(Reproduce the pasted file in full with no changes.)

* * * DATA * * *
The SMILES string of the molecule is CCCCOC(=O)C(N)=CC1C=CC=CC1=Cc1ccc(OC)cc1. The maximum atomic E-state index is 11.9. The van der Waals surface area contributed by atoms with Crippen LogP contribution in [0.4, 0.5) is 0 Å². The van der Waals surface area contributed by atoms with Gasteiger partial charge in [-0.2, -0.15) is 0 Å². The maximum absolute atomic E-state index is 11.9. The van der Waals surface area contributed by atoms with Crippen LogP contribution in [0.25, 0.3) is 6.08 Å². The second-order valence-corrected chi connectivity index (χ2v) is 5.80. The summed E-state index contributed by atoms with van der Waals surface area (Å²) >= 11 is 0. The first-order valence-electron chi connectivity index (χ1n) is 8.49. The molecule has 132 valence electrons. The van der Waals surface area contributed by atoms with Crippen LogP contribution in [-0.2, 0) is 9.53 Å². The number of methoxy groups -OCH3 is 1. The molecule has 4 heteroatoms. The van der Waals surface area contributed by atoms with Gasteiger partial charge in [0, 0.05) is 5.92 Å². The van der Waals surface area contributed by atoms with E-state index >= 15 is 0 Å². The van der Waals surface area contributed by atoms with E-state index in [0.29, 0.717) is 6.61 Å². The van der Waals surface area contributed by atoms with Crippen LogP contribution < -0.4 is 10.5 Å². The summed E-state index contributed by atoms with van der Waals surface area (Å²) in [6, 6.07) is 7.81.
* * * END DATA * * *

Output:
The SMILES string of the molecule is CCCCOC(=O)C(N)=CC1C=CC=CC1=Cc1ccc(OC)cc1. The maximum atomic E-state index is 11.9. The van der Waals surface area contributed by atoms with Crippen LogP contribution in [0.4, 0.5) is 0 Å². The van der Waals surface area contributed by atoms with Gasteiger partial charge in [-0.2, -0.15) is 0 Å². The maximum absolute atomic E-state index is 11.9. The van der Waals surface area contributed by atoms with Crippen LogP contribution in [0.25, 0.3) is 6.08 Å². The second-order valence-corrected chi connectivity index (χ2v) is 5.80. The summed E-state index contributed by atoms with van der Waals surface area (Å²) >= 11 is 0. The first-order valence-electron chi connectivity index (χ1n) is 8.49. The molecule has 132 valence electrons. The van der Waals surface area contributed by atoms with Crippen LogP contribution in [-0.2, 0) is 9.53 Å². The number of methoxy groups -OCH3 is 1. The molecule has 4 heteroatoms. The van der Waals surface area contributed by atoms with Gasteiger partial charge in [0, 0.05) is 5.92 Å². The van der Waals surface area contributed by atoms with E-state index >= 15 is 0 Å². The van der Waals surface area contributed by atoms with E-state index in [0.29, 0.717) is 6.61 Å². The van der Waals surface area contributed by atoms with Crippen LogP contribution < -0.4 is 10.5 Å². The summed E-state index contributed by atoms with van der Waals surface area (Å²) in [6, 6.07) is 7.81.